I remember when the first McDonalds came into the East Village, people were like ”whoa” and when they built a Gap on St. Marks Street…people threw rocks at it and kept breaking their windows. Nothing like that was accepted, but now you walk around Soho or the Village and it’s all corporate. Back when everything was Mom and Pop stores and independent and places you’d only find in New York.
So that part is a bummer. But I have to say, I don’t mind that it’s cleaner and safer! I’m not going to lie, as a female if I’m walking alone I like that I don’t have to feel like I’m going to get knifed or mugged. Back then I definitely found myself in some dicey situations, but it also seems these days some of the grit may be coming back…
Some of the what?
The grit. Since the economic downturn a few years ago I’ve heard a few things about the area. You hear and see some people and things, some places going under and things like that. I’m not saying it will ever get as bad as it was in the early 80’s, but it’s definitely there.
Part of it’s original charm was it was nurturing to artists. These days there’s just no way someone could live there and try to start a band or be a painter or photographer. Back then you’d see all sorts of freaks in the street, not anymore.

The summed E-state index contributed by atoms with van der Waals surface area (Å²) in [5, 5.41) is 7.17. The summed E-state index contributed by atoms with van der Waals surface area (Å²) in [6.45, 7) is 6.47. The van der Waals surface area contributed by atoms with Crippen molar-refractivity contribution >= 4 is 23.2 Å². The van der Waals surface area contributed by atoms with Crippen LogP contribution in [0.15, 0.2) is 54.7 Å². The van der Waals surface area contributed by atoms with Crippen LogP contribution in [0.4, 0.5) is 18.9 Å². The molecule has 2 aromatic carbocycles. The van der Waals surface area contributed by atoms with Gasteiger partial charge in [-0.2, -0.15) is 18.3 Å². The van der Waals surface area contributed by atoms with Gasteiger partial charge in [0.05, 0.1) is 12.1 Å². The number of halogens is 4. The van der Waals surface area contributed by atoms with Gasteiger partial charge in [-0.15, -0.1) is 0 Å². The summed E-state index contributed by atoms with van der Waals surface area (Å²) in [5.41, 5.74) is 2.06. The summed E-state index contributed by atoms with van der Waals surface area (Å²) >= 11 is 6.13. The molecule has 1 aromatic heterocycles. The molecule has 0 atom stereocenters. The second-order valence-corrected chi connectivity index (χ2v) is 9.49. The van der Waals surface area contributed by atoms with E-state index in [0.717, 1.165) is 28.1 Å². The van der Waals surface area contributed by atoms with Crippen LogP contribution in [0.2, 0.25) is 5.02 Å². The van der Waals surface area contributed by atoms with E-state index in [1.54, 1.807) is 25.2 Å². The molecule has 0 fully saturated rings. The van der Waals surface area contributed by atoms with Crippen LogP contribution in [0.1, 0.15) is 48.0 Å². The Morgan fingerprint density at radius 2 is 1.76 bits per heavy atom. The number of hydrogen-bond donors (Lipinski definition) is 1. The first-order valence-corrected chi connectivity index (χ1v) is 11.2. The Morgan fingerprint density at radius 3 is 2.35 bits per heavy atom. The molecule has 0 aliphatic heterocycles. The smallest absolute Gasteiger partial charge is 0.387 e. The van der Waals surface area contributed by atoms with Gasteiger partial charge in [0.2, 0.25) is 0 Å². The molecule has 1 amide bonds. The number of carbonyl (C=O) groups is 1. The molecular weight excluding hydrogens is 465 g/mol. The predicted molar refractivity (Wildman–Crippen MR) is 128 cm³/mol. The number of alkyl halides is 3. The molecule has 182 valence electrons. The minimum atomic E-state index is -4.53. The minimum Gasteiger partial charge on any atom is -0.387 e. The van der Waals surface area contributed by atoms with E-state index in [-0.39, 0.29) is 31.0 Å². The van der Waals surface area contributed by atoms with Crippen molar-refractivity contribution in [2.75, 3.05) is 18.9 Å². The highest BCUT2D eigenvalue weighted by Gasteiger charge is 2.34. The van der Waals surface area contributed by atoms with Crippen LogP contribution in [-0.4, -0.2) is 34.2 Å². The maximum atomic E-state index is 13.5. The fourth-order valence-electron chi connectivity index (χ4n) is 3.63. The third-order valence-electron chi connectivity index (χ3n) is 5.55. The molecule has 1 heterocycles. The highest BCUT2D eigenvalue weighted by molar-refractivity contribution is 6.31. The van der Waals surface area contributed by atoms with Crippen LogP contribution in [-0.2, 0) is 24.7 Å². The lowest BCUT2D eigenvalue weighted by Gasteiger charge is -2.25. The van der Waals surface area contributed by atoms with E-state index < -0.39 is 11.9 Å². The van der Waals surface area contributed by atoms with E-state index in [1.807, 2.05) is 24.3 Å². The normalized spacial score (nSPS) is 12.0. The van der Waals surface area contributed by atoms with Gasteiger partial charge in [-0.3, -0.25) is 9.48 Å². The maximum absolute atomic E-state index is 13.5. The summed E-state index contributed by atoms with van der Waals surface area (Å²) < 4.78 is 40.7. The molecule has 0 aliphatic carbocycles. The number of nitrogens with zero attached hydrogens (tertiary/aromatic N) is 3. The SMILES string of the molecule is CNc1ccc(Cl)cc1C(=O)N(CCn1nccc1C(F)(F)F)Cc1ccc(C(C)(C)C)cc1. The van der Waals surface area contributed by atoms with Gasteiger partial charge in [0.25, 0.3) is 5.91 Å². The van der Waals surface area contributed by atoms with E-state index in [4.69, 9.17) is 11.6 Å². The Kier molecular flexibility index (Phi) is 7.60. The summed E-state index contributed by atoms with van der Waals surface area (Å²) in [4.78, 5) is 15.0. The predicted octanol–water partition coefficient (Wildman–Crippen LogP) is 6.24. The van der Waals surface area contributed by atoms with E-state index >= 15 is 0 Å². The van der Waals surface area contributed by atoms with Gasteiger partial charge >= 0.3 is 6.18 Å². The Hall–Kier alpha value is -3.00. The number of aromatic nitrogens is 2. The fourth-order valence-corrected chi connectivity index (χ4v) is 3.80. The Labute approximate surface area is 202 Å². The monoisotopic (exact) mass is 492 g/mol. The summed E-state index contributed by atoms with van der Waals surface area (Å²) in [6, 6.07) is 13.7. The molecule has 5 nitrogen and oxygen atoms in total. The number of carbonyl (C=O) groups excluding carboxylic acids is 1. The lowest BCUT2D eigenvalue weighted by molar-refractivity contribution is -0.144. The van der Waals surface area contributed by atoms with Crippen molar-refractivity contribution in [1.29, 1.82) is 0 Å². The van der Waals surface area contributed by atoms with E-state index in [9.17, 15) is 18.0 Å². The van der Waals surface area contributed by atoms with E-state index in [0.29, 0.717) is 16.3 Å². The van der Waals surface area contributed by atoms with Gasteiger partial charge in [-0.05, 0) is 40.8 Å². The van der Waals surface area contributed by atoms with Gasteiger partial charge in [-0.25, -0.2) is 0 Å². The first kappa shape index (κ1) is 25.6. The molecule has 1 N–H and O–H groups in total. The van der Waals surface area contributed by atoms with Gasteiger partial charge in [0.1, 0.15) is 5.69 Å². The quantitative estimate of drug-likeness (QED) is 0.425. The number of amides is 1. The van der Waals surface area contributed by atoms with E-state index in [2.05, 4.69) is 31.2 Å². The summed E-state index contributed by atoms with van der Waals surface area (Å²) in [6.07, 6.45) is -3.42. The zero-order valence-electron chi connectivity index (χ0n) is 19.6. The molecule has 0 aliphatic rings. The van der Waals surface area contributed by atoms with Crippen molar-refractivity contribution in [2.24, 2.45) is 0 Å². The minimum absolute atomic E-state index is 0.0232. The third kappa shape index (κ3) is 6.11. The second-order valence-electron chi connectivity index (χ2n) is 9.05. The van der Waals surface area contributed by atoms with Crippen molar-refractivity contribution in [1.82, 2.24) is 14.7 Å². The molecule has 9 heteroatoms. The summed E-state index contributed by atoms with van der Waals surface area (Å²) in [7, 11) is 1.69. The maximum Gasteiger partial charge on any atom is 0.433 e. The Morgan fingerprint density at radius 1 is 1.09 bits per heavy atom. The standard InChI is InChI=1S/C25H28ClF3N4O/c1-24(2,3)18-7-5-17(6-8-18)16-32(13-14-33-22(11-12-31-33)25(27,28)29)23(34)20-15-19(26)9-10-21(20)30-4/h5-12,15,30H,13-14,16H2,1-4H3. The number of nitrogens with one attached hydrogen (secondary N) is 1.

Speaking of freaks, how funny is it the photos you took with Kyuss on the Danzig tour (1992) and Glen’s bodyguard was Jesse James…the West Coast Choppers guy? He’s like a tabloid freak now.
Yeah! That was mind-blowing! I mean, first I kept hearing about him from different media things and I’m thinking, “no way that’s the same guy.” But then again, how many guys are named Jesse James (laughs)? But he was a really nice guy. Funny guy, we hung out a lot with him on that tour. In the pictures he’s got a broken arm, he broke it in Detroit at Harpo’s on the last night of the tour!
But yeah, I hadn’t seen Jesse since touring days and that was very strange. When I saw he had a TV show I was like , “Oh, cool for him.” The he married Sandra Bulloch and I was like “Wow, great for him…”
Great for his bank account as well.